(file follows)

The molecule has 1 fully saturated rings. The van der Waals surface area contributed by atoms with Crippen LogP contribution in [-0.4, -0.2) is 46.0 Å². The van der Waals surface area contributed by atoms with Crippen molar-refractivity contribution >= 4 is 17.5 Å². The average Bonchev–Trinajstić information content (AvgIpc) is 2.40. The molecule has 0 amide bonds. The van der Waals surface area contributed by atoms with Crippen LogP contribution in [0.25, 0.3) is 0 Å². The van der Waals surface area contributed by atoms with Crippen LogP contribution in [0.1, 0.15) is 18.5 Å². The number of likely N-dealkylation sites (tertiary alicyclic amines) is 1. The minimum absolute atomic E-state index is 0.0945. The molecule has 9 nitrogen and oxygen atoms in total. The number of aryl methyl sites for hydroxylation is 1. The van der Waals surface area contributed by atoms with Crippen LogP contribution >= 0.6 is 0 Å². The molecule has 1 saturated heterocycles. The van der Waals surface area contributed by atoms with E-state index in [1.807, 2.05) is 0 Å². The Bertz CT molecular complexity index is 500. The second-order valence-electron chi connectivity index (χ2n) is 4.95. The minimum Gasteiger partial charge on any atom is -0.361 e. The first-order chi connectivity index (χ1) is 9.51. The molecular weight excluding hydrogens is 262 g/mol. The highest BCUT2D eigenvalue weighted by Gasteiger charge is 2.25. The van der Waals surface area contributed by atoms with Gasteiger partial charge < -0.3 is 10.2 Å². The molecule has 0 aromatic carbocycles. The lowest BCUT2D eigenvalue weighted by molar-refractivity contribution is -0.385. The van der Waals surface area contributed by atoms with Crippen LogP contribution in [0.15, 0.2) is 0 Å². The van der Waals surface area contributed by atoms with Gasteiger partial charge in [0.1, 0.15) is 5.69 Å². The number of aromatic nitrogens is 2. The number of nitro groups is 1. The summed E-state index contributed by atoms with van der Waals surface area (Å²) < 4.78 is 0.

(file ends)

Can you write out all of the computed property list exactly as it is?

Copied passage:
The molecule has 1 fully saturated rings. The van der Waals surface area contributed by atoms with Crippen LogP contribution in [-0.4, -0.2) is 46.0 Å². The van der Waals surface area contributed by atoms with Crippen molar-refractivity contribution >= 4 is 17.5 Å². The average Bonchev–Trinajstić information content (AvgIpc) is 2.40. The molecule has 0 amide bonds. The van der Waals surface area contributed by atoms with Crippen LogP contribution in [0.25, 0.3) is 0 Å². The van der Waals surface area contributed by atoms with Crippen LogP contribution in [0.1, 0.15) is 18.5 Å². The number of likely N-dealkylation sites (tertiary alicyclic amines) is 1. The minimum absolute atomic E-state index is 0.0945. The molecule has 9 nitrogen and oxygen atoms in total. The number of aryl methyl sites for hydroxylation is 1. The van der Waals surface area contributed by atoms with Crippen LogP contribution >= 0.6 is 0 Å². The molecule has 1 saturated heterocycles. The van der Waals surface area contributed by atoms with E-state index in [1.807, 2.05) is 0 Å². The Bertz CT molecular complexity index is 500. The second-order valence-electron chi connectivity index (χ2n) is 4.95. The minimum Gasteiger partial charge on any atom is -0.361 e. The first-order chi connectivity index (χ1) is 9.51. The molecular weight excluding hydrogens is 262 g/mol. The highest BCUT2D eigenvalue weighted by Gasteiger charge is 2.25. The van der Waals surface area contributed by atoms with Gasteiger partial charge < -0.3 is 10.2 Å². The molecule has 0 aromatic carbocycles. The lowest BCUT2D eigenvalue weighted by molar-refractivity contribution is -0.385. The van der Waals surface area contributed by atoms with Crippen LogP contribution in [0.15, 0.2) is 0 Å². The van der Waals surface area contributed by atoms with Gasteiger partial charge in [0.1, 0.15) is 5.69 Å². The number of aromatic nitrogens is 2. The number of nitro groups is 1. The summed E-state index contributed by atoms with van der Waals surface area (Å²) < 4.78 is 0.